If you decide to home educate there is not necessarily the same obligation upon the local authority to provide special educational provision. However, it could be possible to make a case that ‘education other than at school’ (home schooling in your case) be made, enabling you to access special educational provision at home. This is only possible where the local authority is satisfied that it would be ‘inappropriate for the [special educational] provision to be made in a school’. To meet this test you would need to demonstrate that education in a school would be inappropriate for your daughter. The way that that is established has been confirmed by the case of TM v London Borough of Hounslow EWCA Civ 859 which said that to answer this question all the circumstances of the case must be looked at including the child’s background and medical history; the particular educational needs of the child; the facilities that can be provided by a school; the facilities that could be provided other than in a school; the comparative cost of the possible alternatives to the child’s educational provisions; the child’s reaction to education provisions, either at a school or elsewhere; the parents’ wishes; and any other particular circumstances.
If you did choose to home educate without a plan with a view to later applying before secondary school you would need to be aware that the process from initial application to finalising the plan takes up to 20 weeks. If the Local Authority were to refuse your request for an assessment or refuse to issue a plan that time could be extended if you had to exercise any rights of appeal. It will be important to bear in mind these time frames when considering the options available to you.
With regard to the plan itself, a Local Authority is required to set out all the special educational provision needed to facilitate the child’s learning, which in your daughter’s case should include strategies to manage her anxiety and support her with any additional needs she has related to her autism. A placement should be sought that will be able to meet these needs. Your choice of school will be given preference by the local authority subject to some narrow conditions which the Authority could use to dislodge it (we have not covered these in our answer today).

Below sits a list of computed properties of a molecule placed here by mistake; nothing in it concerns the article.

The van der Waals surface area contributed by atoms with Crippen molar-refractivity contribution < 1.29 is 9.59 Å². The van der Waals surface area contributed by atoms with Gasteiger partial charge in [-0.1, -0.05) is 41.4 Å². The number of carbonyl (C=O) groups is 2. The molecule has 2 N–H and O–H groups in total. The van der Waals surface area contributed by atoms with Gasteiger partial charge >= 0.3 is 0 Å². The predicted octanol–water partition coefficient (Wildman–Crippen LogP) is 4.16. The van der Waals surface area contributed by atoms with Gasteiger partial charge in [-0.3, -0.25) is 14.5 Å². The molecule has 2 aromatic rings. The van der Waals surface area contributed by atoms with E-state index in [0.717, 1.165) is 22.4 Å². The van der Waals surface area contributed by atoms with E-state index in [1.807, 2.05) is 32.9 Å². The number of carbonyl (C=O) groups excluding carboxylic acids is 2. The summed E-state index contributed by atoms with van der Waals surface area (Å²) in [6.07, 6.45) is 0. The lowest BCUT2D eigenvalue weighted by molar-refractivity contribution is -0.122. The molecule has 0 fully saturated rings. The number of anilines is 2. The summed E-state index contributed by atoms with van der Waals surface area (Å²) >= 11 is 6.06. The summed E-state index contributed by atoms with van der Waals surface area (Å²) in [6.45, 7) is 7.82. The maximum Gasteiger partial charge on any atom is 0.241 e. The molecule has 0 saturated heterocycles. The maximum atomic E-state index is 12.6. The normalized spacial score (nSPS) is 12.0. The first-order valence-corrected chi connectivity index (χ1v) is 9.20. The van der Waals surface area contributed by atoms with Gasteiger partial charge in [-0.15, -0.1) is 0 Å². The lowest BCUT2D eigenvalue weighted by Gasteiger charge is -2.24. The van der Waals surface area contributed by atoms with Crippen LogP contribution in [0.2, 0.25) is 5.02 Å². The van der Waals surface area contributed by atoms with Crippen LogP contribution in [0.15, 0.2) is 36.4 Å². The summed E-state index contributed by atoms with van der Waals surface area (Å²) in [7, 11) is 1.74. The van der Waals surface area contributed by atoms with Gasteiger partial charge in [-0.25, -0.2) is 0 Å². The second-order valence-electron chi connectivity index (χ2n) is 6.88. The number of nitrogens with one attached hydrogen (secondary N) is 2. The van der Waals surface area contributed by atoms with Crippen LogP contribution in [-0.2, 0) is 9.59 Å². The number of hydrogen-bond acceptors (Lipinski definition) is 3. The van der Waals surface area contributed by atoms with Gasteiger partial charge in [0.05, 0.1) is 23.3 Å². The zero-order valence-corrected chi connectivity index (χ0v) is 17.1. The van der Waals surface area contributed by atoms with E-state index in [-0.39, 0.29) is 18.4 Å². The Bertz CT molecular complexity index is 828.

So to summarise our advice regarding an EHC plan; you can apply to the Local authority yourself for an assessment. The Local Authority should tell you within six weeks whether they agree to assess your daughter. If they assess and issue a plan this should include detailed and specific provision to meet your daughter’s special needs. You will have an opportunity to tell the authority your choice of school. The Local Authority is legally required to ensure the special educational provision in the plan is delivered by the school. If you wish to home educate and have an EHC plan you will need to demonstrate to the local authority it would be inappropriate for your daughter’s special educational provision to be made at school.
Turning to the issue of your daughter’s current education, we are sorry to hear that she has not been at school since September due to her anxiety. Where a child is unable to attend school due to ill health (and anxiety can be considered ill health), the local authority has a legal obligation under Section 19 (1) of the Education Act 1996 to provide suitable alternative educational provision. An alternative could include tutoring at home or a placement at a special unit. We would advise you to write to your Local Authority requesting alternative education and quoting Section 19. You may wish to provide medical evidence of your daughter’s anxiety which is preventing her from attending school.
You should also be aware that you do have a legal duty to secure your child’s regular attendance at school and a failure to do this could result in prosecution. You should ensure the school is recording her absences as authorised absences in order to mitigate this risk.
If you go to the IPSEA website you will find a number of resources that can help you, including a model letter that you can send to the local authority requesting an EHC assessment. We wish you the very best of luck.